November-December 2017 – Do steelmakers dream of electric arc furnaces?

I drove all the way from Memphis, Tennessee, to Osceola, Arkansas, and I got a lot more than a lousy tee-shirt. I got an exclusive interview with Dave Stickler, CEO of Big River Steel (BRS), the most technologically advanced steel minimill on the planet, thanks to the combined efforts of the company and its technology supplier, SMS group of Germany.

It was always going to be an interesting encounter as Big River Steel is the talk of the town (and the world) in a big country where electric steelmaking rules the roost (accounting for 69% of all US steel production). Stickler is the electric warrior, the  metal guru, the ‘new kid on the block’ of EAF steelmaking, and the David to the integrated steel mills’ Goliath.

When Betty Hutton and Howard Keel sang Anything You Can Do in Annie Get Your Gun, little did they know that the song title would prove relevant to the phoney war that exists between integrated steelmakers and their ‘friends electric’.

In 1980 when Nucor Corporation announced it was going to make flat-rolled steel, the integrated community gasped, like the Toecutter in Mad Max One, and countered that EAFs – ‘those meddlin’ kids’ – were good for just one thing: making garbage cans. How wrong they were! These days in America, electric steelmaking is clearly the leader of the pack.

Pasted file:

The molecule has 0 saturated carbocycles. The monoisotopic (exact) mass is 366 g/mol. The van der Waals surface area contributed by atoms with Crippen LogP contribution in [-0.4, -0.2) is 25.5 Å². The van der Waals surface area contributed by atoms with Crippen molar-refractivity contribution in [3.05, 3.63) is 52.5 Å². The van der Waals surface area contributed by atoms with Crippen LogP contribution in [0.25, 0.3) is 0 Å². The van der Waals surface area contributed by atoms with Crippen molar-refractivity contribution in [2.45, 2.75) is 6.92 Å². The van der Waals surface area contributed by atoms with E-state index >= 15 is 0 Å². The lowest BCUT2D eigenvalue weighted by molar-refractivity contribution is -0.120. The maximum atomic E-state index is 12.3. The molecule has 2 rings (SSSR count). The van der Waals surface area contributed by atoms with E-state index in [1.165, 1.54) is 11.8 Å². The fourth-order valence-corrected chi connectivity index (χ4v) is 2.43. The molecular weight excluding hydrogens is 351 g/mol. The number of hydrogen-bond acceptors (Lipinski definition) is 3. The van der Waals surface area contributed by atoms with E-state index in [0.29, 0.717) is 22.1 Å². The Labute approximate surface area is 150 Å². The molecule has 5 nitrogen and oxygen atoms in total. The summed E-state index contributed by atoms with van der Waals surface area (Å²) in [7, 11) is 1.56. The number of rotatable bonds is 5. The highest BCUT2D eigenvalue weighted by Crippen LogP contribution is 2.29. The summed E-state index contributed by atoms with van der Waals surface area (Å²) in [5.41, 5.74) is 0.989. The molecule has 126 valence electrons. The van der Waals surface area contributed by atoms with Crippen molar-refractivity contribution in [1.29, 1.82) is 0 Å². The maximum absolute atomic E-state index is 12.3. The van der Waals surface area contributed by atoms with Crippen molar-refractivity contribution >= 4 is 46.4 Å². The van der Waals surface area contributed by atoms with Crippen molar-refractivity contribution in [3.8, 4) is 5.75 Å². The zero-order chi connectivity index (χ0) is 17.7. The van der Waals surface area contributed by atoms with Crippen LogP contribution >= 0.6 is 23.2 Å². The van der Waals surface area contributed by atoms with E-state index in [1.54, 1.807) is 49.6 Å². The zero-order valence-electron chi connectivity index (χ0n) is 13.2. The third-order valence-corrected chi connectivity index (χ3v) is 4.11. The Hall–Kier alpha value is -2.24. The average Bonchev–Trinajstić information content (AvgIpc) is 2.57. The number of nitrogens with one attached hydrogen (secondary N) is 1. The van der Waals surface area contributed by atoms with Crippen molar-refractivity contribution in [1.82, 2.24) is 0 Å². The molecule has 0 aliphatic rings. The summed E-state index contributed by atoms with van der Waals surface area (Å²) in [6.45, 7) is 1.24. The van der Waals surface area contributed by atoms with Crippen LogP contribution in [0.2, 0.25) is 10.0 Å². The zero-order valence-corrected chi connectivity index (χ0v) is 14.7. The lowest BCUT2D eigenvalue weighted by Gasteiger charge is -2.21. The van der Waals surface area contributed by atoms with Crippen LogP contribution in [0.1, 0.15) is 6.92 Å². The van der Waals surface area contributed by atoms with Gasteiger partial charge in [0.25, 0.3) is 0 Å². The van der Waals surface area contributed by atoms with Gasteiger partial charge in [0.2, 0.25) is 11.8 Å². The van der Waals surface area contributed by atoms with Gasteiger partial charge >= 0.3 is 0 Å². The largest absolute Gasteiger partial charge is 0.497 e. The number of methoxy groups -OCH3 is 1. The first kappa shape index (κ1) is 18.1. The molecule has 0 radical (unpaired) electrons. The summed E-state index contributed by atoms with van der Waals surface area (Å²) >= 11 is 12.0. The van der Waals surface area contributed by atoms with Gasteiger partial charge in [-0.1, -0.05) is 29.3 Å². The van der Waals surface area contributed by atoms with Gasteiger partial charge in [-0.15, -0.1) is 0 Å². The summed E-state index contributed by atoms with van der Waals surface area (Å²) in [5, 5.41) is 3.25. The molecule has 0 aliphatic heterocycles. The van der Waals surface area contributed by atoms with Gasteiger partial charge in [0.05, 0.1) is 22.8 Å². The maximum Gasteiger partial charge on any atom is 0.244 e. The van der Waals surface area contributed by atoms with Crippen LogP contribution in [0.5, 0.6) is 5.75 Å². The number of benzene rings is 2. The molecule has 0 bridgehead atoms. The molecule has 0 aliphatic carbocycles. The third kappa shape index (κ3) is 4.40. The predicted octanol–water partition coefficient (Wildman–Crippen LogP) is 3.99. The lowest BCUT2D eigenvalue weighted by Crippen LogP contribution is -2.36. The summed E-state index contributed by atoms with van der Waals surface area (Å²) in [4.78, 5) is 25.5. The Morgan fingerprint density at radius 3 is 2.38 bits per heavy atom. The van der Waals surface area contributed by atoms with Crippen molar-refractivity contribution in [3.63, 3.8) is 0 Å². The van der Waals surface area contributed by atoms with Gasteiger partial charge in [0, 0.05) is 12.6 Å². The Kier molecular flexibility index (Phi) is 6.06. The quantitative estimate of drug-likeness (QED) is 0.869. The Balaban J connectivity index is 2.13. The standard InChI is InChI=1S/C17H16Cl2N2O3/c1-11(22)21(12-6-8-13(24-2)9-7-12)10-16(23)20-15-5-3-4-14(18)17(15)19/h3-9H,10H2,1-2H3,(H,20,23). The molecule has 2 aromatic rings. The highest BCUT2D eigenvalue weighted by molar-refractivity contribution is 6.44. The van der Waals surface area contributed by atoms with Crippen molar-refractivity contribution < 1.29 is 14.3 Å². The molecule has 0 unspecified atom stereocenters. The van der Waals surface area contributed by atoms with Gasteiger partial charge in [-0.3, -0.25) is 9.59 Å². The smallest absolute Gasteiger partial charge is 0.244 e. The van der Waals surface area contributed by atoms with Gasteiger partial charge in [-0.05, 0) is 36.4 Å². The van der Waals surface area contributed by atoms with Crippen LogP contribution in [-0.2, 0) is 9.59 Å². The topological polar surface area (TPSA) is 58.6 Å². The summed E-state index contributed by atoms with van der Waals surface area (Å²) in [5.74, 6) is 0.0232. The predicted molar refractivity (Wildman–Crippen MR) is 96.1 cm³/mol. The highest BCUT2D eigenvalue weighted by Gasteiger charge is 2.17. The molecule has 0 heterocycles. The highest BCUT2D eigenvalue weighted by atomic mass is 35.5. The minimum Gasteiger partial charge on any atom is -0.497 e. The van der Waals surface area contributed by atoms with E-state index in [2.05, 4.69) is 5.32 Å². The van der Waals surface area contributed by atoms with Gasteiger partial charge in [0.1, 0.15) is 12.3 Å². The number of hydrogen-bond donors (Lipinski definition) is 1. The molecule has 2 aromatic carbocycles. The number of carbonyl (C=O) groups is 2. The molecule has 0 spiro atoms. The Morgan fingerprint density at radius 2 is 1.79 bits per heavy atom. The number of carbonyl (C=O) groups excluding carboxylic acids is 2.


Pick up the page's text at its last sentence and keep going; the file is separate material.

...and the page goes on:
BRS was designed with a clean sheet of paper to produce steels that, prior to the company’s arrival, had never been produced by a minimill. In short, BRS has adopted the motto of the Starship Enterprise, ‘to boldy go where no EAF steelmaker has gone before’, and soon it will be producing fully processed, grain oriented steels and more. 

The key to the current and future success of BRS is its Flex Mill, which enables the company to compete not only with other minimills, but also with integrated steelmakers. Stickler has his sights firmly set on a variety of new markets including that of electric vehicles and their charging stations too.

Is this the beginning of the end of integrated mills? Some say yes, but others believe there will always be a place for ‘virgin steel’. That said, today less than 45% of flat-rolled steel is produced by integrated steel mills. In 10 years it will probably be less than 35%, says Stickler.

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November-December 2017 – Do steelmakers dream of electric arc furnaces? highlights

2 Leader by Matthew Moggridge, editor, Steel Times International

4 News

6 Innovations – some of the latest new products for steel manufacturers

11 USA Update

13 Latin America Update

16 EXCLUSIVE INTERVIEW – Dave Stickler, CEO, Big River Steel

24 Big River Steel Profile – Q&A for SMS group

26 EXCLUSIVE INTERVIEW – Philip K Bell, president, Steel Manufacturers' Association

30 Minimills in the USA by Myra Pinkham

34 Coatings by Fives Group

38 Perspectives Q&A – William Capizzano, Chemcoaters

40 History by Dr. Tim Smith, consultant editor, Steel Times International